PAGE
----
The consequences of untreated postpartum depression (PPD) can be severe, both for the mother and the child. The Mayo Clinic warns that mothers with PPD who don’t receive proper treatment, such as medication and therapy, are at high risk of developing chronic depression. Babies born to mothers with untreated PPD are also at risk of experiencing excessive crying, poor nutrition, and sleep problems, which can lead to developmental issues. In extreme cases, PPD left untreated has been linked to infanticide, suicide, and physical harm to babies.

Additionally, children born to mothers with PPD are more likely to experience a range of challenges, including attention-deficit hyperactivity disorder, emotional and behavioral issues, and difficulties with language development. Therefore, it is crucial for new mothers experiencing symptoms of PPD to seek professional help as soon as possible to ensure both their own and their child’s well-being.

Postpartum Psychosis

Postpartum psychosis is a rare and severe mental health disorder that affects some women after childbirth. It has received a tremendous deal of public attention, even though it affects just one to two out of every 1,000 moms. Andrea Yates tragically killed her five children in a bathtub in 2001, while suffering from postpartum psychosis. This infamous tragedy exemplifies the severity of postpartum psychosis and the critical necessity for early identification and treatment. It is a psychiatric emergency that requires immediate medical attention. Postpartum psychosis usually begins within the first two weeks after giving birth but can develop up to 12 weeks after delivery.

Risk Factors and Symptoms for Postpartum Psychosis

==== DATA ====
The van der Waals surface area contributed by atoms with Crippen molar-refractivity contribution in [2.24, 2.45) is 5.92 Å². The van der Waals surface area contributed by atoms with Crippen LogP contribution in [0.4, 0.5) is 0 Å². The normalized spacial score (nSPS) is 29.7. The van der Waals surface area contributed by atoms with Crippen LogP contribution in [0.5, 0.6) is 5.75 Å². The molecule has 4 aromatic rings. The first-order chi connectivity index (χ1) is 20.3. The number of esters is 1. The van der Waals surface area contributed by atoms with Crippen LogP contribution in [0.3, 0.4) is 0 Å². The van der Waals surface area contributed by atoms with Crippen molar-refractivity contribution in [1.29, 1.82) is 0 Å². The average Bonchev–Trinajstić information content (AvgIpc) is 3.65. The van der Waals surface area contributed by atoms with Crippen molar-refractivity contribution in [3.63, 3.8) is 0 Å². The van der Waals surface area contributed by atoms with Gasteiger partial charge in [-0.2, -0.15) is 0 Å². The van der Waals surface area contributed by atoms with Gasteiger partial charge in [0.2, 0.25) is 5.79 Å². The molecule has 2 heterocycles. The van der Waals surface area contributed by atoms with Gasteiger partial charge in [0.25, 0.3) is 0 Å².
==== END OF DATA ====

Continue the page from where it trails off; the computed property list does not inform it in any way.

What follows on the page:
Major risk factors may include: 

  • History of PPD
  • Postpartum Psychosis
  • Depression
  • Bipolar disorder
  • Family history of these disorders.

Symptoms of postpartum psychosis can vary but may include:

  • Confusion and disorientation
  • Extreme mood swings
  • Delusions and/or hallucinations
  • Thoughts of harming oneself or the baby
  • Insomnia or sleeping excessively
  • Rapid mood swings
  • Anxiety or agitation
  • Paranoia
  • Difficulty in communicating or connecting with others

Postpartum psychosis is considered a medical emergency, and if you or someone you know is experiencing symptoms, it is essential to seek medical attention immediately. Treatment typically involves hospitalization and medication, and in some cases, electroconvulsive therapy (ECT) may be recommended.

Postpartum psychosis is rare, affecting approximately 1 in 1000 women who give birth. However, it is a serious condition that can have severe consequences for both the mother and the baby. It is essential for healthcare providers and loved ones to be aware of the symptoms of postpartum psychosis and to seek medical attention immediately if they suspect it.


To sum up, although baby blues, postpartum depression, and postpartum psychosis are all conditions that can occur after childbirth, they are unique and require different approaches to treatment. It is essential for new mothers, their partners, and healthcare providers to understand the differences between them and seek help if needed. If you or someone you know is experiencing symptoms of PPD or psychosis, it is crucial to consult a healthcare professional for support. With appropriate treatment, new mothers can recover and cherish the precious moments of motherhood.